- Up to 3 million public sector workers affected by a Court of Appeal ruling which found reforms to their pensions introduced in 2015 were discriminatory will be able to choose between the old scheme and the reformed scheme, the Treasury has confirmed: (https://assets.publishing.service.gov.uk/government/uploads/system/uploads/attachment_data/file/958189/20210129_PRP_consultation_response_final.pdf)
- The option to accrue benefits on either final salary or career average terms will apply between 1st April 2015 and 31st March 2022
- The Treasury previously estimated the cost of dealing with the issue will hit £17 billion – with public sectors on the hook for plugging the gap
Tom Selby, senior analyst at AJ Bell, comments:
“The Government has finally unveiled the solution to a colossal pensions debacle that will reportedly cost an eye-watering £17 billion to put right.
“The Treasury says those costs will ‘feed into employer contribution rates’, meaning pension costs for public sector employers are almost certainly going to go up, placing a drain on resources at the worst possible time.
“The decision announced today means affected members will be able to choose whether they build up benefits under the legacy scheme or the reformed scheme between 1st April 2015 and 31st March 2022. They will not have to make the decision until they reach retirement, however.
“This effectively unravels the preferential treatment given to older workers as part of reforms first announced a decade ago, bringing to an end a sorry, expensive and entirely avoidable saga.”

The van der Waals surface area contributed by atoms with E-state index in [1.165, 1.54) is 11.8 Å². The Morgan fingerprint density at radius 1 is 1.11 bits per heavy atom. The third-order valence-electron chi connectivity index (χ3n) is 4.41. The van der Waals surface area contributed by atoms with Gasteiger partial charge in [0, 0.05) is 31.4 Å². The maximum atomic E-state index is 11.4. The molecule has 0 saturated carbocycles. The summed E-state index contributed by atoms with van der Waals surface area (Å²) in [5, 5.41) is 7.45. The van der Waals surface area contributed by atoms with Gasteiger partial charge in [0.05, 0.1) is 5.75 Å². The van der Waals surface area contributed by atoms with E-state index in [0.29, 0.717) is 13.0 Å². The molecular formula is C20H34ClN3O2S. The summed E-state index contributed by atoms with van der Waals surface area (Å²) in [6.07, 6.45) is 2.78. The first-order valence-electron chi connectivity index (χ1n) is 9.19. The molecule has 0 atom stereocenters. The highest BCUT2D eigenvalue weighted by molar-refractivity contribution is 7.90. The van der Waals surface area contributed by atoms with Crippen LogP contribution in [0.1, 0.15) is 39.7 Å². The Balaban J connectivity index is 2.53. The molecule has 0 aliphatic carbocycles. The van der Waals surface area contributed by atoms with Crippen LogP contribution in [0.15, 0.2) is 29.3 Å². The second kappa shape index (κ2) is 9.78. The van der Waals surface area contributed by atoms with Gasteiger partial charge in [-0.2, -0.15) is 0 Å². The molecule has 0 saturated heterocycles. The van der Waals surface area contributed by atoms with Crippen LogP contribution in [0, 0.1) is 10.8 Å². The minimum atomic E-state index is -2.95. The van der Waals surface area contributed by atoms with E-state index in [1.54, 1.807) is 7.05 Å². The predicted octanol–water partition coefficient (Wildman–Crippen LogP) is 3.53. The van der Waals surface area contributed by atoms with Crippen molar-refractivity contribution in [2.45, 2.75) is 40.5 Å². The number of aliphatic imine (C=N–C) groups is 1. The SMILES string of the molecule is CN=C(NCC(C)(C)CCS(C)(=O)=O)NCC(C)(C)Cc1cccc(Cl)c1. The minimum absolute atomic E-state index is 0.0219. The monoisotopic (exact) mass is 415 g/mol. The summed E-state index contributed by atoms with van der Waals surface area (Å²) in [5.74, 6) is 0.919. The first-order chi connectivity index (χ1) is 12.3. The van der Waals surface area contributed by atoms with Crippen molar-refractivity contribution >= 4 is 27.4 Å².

“In brief, in 2011 Lord John Hutton produced an independent report setting out how public sector pensions should be reformed.
“His proposals, which were adopted in their entirety by the Coalition, included moving from a final salary to a career average defined benefit (DB) structure and aligning the normal pension age with the state pension age.
“The aim of these reforms was to put generous public sector pensions on a more sustainable footing while avoiding a ‘race to the bottom’ in terms of the quality of retirement provision.
“As part of negotiations with trade unions, the Government agreed scheme members within 10 years of retirement could keep accruing benefits under the old scheme – despite Hutton explicitly warning this would breach age discrimination legislation in his final report.
“This decision was all too predictably challenged in the courts, with trade unions who had helped broker the deal ironically now attacking it for discriminating against younger workers.
“The Government’s defeat at the Court of Appeal in 2018 left it little choice but to remedy the situation.”